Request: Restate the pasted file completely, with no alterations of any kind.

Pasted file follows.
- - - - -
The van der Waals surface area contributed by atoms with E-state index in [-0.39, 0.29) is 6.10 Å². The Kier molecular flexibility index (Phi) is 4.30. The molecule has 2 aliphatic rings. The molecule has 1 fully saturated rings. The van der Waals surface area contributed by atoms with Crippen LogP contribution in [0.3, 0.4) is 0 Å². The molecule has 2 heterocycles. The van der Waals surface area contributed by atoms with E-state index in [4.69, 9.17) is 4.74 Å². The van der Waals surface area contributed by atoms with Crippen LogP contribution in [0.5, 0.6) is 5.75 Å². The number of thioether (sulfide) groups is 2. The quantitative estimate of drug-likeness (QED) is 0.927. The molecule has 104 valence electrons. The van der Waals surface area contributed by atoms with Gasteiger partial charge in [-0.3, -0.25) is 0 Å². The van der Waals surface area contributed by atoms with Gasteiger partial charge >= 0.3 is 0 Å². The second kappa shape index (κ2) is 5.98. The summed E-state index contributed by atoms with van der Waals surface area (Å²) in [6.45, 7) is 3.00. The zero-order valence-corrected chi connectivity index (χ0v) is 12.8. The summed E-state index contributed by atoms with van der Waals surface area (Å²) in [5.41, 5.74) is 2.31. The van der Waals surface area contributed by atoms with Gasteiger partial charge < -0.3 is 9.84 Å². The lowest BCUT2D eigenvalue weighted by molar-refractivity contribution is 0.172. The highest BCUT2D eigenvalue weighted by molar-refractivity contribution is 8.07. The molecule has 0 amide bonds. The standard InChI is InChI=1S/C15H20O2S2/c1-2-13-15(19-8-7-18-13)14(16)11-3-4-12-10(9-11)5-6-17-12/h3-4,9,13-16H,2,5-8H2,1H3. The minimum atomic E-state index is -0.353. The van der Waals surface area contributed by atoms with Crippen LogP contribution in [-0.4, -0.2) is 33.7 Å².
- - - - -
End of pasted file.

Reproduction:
The van der Waals surface area contributed by atoms with E-state index in [-0.39, 0.29) is 6.10 Å². The Kier molecular flexibility index (Phi) is 4.30. The molecule has 2 aliphatic rings. The molecule has 1 fully saturated rings. The van der Waals surface area contributed by atoms with Crippen LogP contribution in [0.3, 0.4) is 0 Å². The molecule has 2 heterocycles. The van der Waals surface area contributed by atoms with E-state index in [4.69, 9.17) is 4.74 Å². The van der Waals surface area contributed by atoms with Crippen LogP contribution in [0.5, 0.6) is 5.75 Å². The number of thioether (sulfide) groups is 2. The quantitative estimate of drug-likeness (QED) is 0.927. The molecule has 104 valence electrons. The van der Waals surface area contributed by atoms with Gasteiger partial charge in [-0.3, -0.25) is 0 Å². The van der Waals surface area contributed by atoms with Gasteiger partial charge >= 0.3 is 0 Å². The second kappa shape index (κ2) is 5.98. The summed E-state index contributed by atoms with van der Waals surface area (Å²) in [6.45, 7) is 3.00. The zero-order valence-corrected chi connectivity index (χ0v) is 12.8. The summed E-state index contributed by atoms with van der Waals surface area (Å²) in [5.41, 5.74) is 2.31. The van der Waals surface area contributed by atoms with Gasteiger partial charge < -0.3 is 9.84 Å². The lowest BCUT2D eigenvalue weighted by molar-refractivity contribution is 0.172. The highest BCUT2D eigenvalue weighted by molar-refractivity contribution is 8.07. The molecule has 0 amide bonds. The standard InChI is InChI=1S/C15H20O2S2/c1-2-13-15(19-8-7-18-13)14(16)11-3-4-12-10(9-11)5-6-17-12/h3-4,9,13-16H,2,5-8H2,1H3. The minimum atomic E-state index is -0.353. The van der Waals surface area contributed by atoms with Crippen LogP contribution in [-0.4, -0.2) is 33.7 Å².